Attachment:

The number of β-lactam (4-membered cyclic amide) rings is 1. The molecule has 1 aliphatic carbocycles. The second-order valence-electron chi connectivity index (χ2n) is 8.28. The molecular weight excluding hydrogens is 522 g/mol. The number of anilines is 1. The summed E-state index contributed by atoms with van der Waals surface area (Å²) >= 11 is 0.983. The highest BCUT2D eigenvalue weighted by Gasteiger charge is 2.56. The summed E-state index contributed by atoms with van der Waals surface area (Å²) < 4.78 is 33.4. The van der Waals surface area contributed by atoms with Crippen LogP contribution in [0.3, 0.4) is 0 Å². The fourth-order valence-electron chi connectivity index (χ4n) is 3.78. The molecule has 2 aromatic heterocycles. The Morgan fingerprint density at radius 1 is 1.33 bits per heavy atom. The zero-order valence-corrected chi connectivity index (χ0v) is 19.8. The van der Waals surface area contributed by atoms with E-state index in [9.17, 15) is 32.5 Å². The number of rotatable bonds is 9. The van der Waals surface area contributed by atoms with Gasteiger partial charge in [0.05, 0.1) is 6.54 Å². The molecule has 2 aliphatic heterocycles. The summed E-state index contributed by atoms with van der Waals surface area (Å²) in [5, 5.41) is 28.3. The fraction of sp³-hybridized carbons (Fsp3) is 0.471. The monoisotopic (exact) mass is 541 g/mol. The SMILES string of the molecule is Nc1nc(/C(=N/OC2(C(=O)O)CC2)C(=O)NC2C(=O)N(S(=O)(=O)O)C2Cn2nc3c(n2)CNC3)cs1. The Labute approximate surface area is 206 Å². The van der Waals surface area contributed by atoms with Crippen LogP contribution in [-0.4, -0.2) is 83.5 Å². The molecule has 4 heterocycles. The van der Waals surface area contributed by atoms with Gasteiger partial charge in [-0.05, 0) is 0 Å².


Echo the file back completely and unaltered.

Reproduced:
The number of β-lactam (4-membered cyclic amide) rings is 1. The molecule has 1 aliphatic carbocycles. The second-order valence-electron chi connectivity index (χ2n) is 8.28. The molecular weight excluding hydrogens is 522 g/mol. The number of anilines is 1. The summed E-state index contributed by atoms with van der Waals surface area (Å²) >= 11 is 0.983. The highest BCUT2D eigenvalue weighted by Gasteiger charge is 2.56. The summed E-state index contributed by atoms with van der Waals surface area (Å²) < 4.78 is 33.4. The van der Waals surface area contributed by atoms with Crippen LogP contribution in [0.3, 0.4) is 0 Å². The fourth-order valence-electron chi connectivity index (χ4n) is 3.78. The molecule has 2 aromatic heterocycles. The Morgan fingerprint density at radius 1 is 1.33 bits per heavy atom. The zero-order valence-corrected chi connectivity index (χ0v) is 19.8. The van der Waals surface area contributed by atoms with E-state index in [9.17, 15) is 32.5 Å². The number of rotatable bonds is 9. The van der Waals surface area contributed by atoms with Gasteiger partial charge in [0.05, 0.1) is 6.54 Å². The molecule has 2 aliphatic heterocycles. The summed E-state index contributed by atoms with van der Waals surface area (Å²) in [5, 5.41) is 28.3. The fraction of sp³-hybridized carbons (Fsp3) is 0.471. The monoisotopic (exact) mass is 541 g/mol. The SMILES string of the molecule is Nc1nc(/C(=N/OC2(C(=O)O)CC2)C(=O)NC2C(=O)N(S(=O)(=O)O)C2Cn2nc3c(n2)CNC3)cs1. The Labute approximate surface area is 206 Å². The van der Waals surface area contributed by atoms with Crippen LogP contribution in [-0.4, -0.2) is 83.5 Å². The molecule has 4 heterocycles. The van der Waals surface area contributed by atoms with Gasteiger partial charge in [-0.05, 0) is 0 Å².